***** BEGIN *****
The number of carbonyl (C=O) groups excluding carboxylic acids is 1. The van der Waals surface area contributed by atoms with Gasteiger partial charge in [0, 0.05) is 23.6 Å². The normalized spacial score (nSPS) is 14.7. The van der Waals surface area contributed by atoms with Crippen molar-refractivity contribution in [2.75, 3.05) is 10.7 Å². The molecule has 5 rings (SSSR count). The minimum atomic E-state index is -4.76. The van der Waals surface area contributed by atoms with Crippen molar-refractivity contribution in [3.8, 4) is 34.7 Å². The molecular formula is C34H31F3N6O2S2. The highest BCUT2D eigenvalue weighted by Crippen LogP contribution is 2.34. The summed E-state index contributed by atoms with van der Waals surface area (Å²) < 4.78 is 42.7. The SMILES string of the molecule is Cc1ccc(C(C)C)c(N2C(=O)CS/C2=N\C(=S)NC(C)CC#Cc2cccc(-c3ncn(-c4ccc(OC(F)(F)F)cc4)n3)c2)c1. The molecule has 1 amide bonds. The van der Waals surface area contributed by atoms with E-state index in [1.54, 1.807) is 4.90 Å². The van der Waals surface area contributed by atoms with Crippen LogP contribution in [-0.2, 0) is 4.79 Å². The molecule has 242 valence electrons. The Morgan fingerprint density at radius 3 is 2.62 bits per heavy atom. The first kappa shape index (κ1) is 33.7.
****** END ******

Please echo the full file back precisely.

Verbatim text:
The number of carbonyl (C=O) groups excluding carboxylic acids is 1. The van der Waals surface area contributed by atoms with Gasteiger partial charge in [0, 0.05) is 23.6 Å². The normalized spacial score (nSPS) is 14.7. The van der Waals surface area contributed by atoms with Crippen molar-refractivity contribution in [2.75, 3.05) is 10.7 Å². The molecule has 5 rings (SSSR count). The minimum atomic E-state index is -4.76. The van der Waals surface area contributed by atoms with Crippen molar-refractivity contribution in [3.8, 4) is 34.7 Å². The molecular formula is C34H31F3N6O2S2. The highest BCUT2D eigenvalue weighted by Crippen LogP contribution is 2.34. The summed E-state index contributed by atoms with van der Waals surface area (Å²) < 4.78 is 42.7. The SMILES string of the molecule is Cc1ccc(C(C)C)c(N2C(=O)CS/C2=N\C(=S)NC(C)CC#Cc2cccc(-c3ncn(-c4ccc(OC(F)(F)F)cc4)n3)c2)c1. The molecule has 1 amide bonds. The van der Waals surface area contributed by atoms with E-state index in [1.54, 1.807) is 4.90 Å². The van der Waals surface area contributed by atoms with Crippen LogP contribution in [-0.2, 0) is 4.79 Å². The molecule has 242 valence electrons. The Morgan fingerprint density at radius 3 is 2.62 bits per heavy atom. The first kappa shape index (κ1) is 33.7.